Stanley Shepp still has only one wife, but after a four-year legal battle, the would-be polygamist has overturned a court order that barred him from promoting the virtues of plural marriage to his 13-year-old daughter.
The Pennsylvania Supreme Court held last week by a 5-1 majority that a trial judge abused his discretion in restricting Shepp's religious expression. As part of a child custody decision, the judge said Shepp, who now lives in Utah, could not teach his daughter Kaylynne “about polygamy, plural marriages or multiple wives” while she is a minor.
“Where, as in the instant matter, there is no finding that discussing such matters constitutes a grave threat of harm to the child, there is insufficient basis for the court to infringe on a parent’s constitutionally protected right to speak to a child about religion as he or she sees fit,” the majority opinion said.
But the dissenting justice said the trial judge, Stephen M. Linebaugh, had made the required finding. “I believe the trial court’s opinion indicates that it found a sufficiently grave threat to warrant restricting Father’s ability to indoctrinate Child into criminal conduct,” Justice Max Baer wrote in his dissent.
Kaylynne's mother, who divorced Shepp in 2001 because he wanted more wives, is considering an appeal to the U.S. Supreme Court. She has said she she does not want her daughter to interact with polygamist families or “to be taught polygamy in any way.”
In his September 2002 opinion, Linebaugh said trial testimony had shown that Shepp “clearly would” pursue his belief in polygamy. Among other things, Shepp's stepdaughter testified he told her that if she didn't practice polygamy, she would go to hell.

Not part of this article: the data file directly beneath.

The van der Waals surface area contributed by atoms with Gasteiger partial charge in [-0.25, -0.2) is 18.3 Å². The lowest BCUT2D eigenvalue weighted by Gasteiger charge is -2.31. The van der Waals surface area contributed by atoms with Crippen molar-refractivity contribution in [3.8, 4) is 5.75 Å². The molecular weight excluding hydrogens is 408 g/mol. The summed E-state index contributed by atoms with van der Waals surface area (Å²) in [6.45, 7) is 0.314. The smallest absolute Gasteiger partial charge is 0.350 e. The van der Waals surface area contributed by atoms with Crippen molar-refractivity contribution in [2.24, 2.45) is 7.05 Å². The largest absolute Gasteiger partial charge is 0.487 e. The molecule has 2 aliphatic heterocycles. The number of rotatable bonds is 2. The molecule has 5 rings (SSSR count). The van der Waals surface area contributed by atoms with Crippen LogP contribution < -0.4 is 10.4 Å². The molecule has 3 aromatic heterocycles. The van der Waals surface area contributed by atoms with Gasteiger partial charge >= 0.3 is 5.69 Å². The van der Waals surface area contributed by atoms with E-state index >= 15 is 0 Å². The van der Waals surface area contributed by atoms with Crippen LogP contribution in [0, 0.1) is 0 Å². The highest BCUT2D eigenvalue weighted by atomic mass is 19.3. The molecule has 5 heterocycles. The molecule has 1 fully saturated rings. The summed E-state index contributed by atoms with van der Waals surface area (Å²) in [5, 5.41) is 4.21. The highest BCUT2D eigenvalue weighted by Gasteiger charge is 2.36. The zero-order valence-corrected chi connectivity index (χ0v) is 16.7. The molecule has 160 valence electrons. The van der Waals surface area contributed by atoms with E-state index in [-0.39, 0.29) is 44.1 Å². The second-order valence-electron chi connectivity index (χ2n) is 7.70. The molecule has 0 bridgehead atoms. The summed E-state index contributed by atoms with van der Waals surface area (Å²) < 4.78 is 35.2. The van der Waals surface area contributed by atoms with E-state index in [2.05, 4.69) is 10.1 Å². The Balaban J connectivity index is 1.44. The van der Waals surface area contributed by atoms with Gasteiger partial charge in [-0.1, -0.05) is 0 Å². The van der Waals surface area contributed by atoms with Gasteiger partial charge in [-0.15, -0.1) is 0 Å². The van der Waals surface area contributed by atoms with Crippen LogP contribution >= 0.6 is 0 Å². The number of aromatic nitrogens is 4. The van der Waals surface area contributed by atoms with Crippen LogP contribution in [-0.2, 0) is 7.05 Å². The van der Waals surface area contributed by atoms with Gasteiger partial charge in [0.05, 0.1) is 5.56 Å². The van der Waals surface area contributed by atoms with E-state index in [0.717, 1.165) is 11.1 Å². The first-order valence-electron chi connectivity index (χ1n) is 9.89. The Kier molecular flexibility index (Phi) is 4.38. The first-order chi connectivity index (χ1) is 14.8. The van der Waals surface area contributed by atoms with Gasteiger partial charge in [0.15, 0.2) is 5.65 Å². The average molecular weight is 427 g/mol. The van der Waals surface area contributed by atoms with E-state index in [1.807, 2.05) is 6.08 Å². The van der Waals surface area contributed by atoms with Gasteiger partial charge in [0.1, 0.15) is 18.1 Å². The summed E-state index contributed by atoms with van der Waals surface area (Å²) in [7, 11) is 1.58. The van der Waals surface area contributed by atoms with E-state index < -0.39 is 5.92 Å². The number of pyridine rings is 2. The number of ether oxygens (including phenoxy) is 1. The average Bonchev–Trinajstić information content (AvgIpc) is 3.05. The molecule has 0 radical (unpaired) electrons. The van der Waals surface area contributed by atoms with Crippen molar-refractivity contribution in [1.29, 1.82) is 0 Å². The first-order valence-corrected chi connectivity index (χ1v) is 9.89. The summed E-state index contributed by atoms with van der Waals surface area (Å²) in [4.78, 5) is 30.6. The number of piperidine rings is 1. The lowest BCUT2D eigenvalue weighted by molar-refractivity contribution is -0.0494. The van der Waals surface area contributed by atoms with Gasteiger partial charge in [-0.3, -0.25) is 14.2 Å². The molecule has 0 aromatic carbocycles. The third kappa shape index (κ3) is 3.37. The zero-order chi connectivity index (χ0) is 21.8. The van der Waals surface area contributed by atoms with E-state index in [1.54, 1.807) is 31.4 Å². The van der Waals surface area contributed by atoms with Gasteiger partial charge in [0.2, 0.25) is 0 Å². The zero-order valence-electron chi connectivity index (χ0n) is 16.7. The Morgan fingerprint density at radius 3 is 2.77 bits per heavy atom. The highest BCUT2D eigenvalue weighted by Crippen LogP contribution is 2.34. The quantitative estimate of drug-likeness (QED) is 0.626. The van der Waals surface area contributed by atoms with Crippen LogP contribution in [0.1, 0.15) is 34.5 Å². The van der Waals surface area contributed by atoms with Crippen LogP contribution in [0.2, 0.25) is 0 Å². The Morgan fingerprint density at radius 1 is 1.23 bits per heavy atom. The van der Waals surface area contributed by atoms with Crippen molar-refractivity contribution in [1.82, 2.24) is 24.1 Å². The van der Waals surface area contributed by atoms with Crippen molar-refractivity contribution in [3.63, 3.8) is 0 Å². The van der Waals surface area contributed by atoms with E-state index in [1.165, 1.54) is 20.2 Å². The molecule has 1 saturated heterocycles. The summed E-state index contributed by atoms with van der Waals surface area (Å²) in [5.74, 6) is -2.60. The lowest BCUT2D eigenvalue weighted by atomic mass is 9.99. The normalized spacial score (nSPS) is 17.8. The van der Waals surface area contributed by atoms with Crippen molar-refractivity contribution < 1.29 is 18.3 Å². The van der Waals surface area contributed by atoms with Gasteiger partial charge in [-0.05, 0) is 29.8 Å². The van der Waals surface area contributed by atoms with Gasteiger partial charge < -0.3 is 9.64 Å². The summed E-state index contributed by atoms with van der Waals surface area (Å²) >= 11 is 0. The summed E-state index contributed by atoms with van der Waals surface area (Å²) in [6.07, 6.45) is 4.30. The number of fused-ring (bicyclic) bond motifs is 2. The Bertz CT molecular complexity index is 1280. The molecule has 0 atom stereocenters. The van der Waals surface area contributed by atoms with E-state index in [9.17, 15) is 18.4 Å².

But the trial judge went on to conclude, “While we may have evidence of moral deficiency of [F]ather because of his belief in having multiple wives, there has been no evidence of a grave threat to the child in this case.”
According to Baer, that finding is consistent with granting Shepp partial custody of Kaylynne. But Linebaugh also prohibited the teaching of polygamy, Baer said,
to hedge against Father’s coercive conduct in seeking to induct Child into a repugnant and criminal activity in adolescence at a time when Child’s lack of autonomy and worldly sophistication would make it difficult for her to protect herself and make an informed decision.
The earlier analysis of Pennsylvania's intermediate court of appeals only adds to the confusion. The Superior Court affirmed the trial court's order, but said its factual findings were not consistent with “its conclusion that [Shepp] poses no grave threat to his daughter.”
The welfare of a minor is far too serious a matter to be decided on such a murky record. Linebaugh, at the very least, should have clearly and unambiguously stated why he was restraining Shepp's speech despite finding no "grave threat" to the child.
By Matthew Heller